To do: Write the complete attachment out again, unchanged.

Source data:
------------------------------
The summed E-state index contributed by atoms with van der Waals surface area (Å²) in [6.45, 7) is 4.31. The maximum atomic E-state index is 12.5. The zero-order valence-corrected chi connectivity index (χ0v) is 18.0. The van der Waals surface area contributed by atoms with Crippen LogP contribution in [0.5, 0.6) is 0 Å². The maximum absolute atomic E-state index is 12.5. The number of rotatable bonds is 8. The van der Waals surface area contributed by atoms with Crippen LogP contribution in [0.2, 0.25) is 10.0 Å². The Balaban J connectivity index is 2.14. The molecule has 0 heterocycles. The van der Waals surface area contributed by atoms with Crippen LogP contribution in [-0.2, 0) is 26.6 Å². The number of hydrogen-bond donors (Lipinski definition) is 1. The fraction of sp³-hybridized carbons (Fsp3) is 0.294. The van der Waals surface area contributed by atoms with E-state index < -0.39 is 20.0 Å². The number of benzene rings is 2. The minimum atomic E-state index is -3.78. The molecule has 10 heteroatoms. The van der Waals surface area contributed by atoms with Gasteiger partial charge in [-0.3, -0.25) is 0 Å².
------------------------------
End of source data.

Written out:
The summed E-state index contributed by atoms with van der Waals surface area (Å²) in [6.45, 7) is 4.31. The maximum atomic E-state index is 12.5. The zero-order valence-corrected chi connectivity index (χ0v) is 18.0. The van der Waals surface area contributed by atoms with Crippen LogP contribution in [0.5, 0.6) is 0 Å². The maximum absolute atomic E-state index is 12.5. The number of rotatable bonds is 8. The van der Waals surface area contributed by atoms with Crippen LogP contribution in [0.2, 0.25) is 10.0 Å². The Balaban J connectivity index is 2.14. The molecule has 0 heterocycles. The van der Waals surface area contributed by atoms with Crippen LogP contribution in [-0.2, 0) is 26.6 Å². The number of hydrogen-bond donors (Lipinski definition) is 1. The fraction of sp³-hybridized carbons (Fsp3) is 0.294. The van der Waals surface area contributed by atoms with E-state index < -0.39 is 20.0 Å². The number of benzene rings is 2. The minimum atomic E-state index is -3.78. The molecule has 10 heteroatoms. The van der Waals surface area contributed by atoms with Gasteiger partial charge in [-0.3, -0.25) is 0 Å².